“We need to keep up with the changing landscape,” said Murthy, “but who is the most effective messenger? A doctor in a white coat? Someone from the community? And where do we reach people in order to be most effective?”

The answers to these questions aren’t simple, he noted, and they are the cause of much discussion in Washington.

“I want you to know that we talk about Zika multiple times during the day at Health and Human Services and at the White House,” said Murthy. “It’s an issue of high concern for the President, for the Secretary of Health and Human Services and for leadership throughout the administration. But there’s nothing that beats coming down into communities and understanding what’s really happening and what people need; it’s the reason why I’m here today.”

Health practitioners also need to be informed, he said, about who to test and how to test. It’s not an easy decision because not enough is known yet, and what is known is changing so quickly. In addition, not all doctors get their information in the same way. As an example, he compared his own father and sister, physicians who run a small private practice in Miami-Dade, with those physicians in the room who are part of a large academic health system.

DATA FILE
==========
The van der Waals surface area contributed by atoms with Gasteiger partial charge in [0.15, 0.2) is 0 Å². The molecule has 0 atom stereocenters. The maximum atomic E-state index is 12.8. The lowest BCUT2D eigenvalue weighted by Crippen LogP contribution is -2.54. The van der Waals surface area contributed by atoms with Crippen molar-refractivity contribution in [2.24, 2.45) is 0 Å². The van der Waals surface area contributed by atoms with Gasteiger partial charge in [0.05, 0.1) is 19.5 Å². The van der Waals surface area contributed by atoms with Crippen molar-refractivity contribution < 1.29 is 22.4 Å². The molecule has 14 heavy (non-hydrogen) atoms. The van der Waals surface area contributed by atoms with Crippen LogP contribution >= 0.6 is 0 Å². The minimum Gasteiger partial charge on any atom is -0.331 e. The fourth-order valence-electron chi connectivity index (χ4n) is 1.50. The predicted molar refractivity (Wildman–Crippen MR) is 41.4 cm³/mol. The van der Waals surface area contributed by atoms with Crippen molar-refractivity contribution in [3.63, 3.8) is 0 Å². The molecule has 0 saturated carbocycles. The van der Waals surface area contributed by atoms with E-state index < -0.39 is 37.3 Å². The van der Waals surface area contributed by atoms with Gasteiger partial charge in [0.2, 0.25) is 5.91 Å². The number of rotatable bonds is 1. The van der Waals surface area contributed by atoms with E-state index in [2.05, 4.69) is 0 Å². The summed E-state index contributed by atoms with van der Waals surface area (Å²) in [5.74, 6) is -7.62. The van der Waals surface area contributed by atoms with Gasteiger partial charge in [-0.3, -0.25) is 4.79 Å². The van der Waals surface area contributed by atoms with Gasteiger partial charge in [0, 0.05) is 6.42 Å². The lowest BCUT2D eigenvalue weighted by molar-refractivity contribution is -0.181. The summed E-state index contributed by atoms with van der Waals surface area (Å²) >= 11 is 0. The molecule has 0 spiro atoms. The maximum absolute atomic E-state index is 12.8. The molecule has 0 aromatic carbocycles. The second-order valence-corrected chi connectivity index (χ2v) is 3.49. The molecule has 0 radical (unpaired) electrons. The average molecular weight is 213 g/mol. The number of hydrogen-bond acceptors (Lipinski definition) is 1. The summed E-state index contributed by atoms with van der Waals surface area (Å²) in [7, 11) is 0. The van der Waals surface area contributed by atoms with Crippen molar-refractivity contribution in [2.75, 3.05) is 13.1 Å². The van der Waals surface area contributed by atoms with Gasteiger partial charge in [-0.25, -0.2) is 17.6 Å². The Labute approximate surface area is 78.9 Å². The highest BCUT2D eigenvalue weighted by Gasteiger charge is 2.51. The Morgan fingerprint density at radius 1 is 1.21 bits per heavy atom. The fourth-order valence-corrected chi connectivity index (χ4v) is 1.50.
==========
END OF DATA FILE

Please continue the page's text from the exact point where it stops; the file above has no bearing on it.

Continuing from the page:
“Who should be tested?” Murthy asked. “Symptomatic or non-symptomatic? What about someone who has symptoms but has not been to Wynwood?”

The subject of testing raises the concern about limited laboratory resources. Florida, Murthy said, has good testing resources, but as more and more doctors order tests for patients, the strain will be felt. Anticipating a continued increase in demand for testing, the Centers for Disease Control and Prevention has offered backup support in its own laboratories.

Another concern, Murthy said, is access to affordable contraception, which, in turn, raises other issues.

“We have recommendations for timing of pregnancies after possible exposure to the virus,” he said, “but these are very personal decisions, and it is not the government’s role to tell people when to get pregnant.”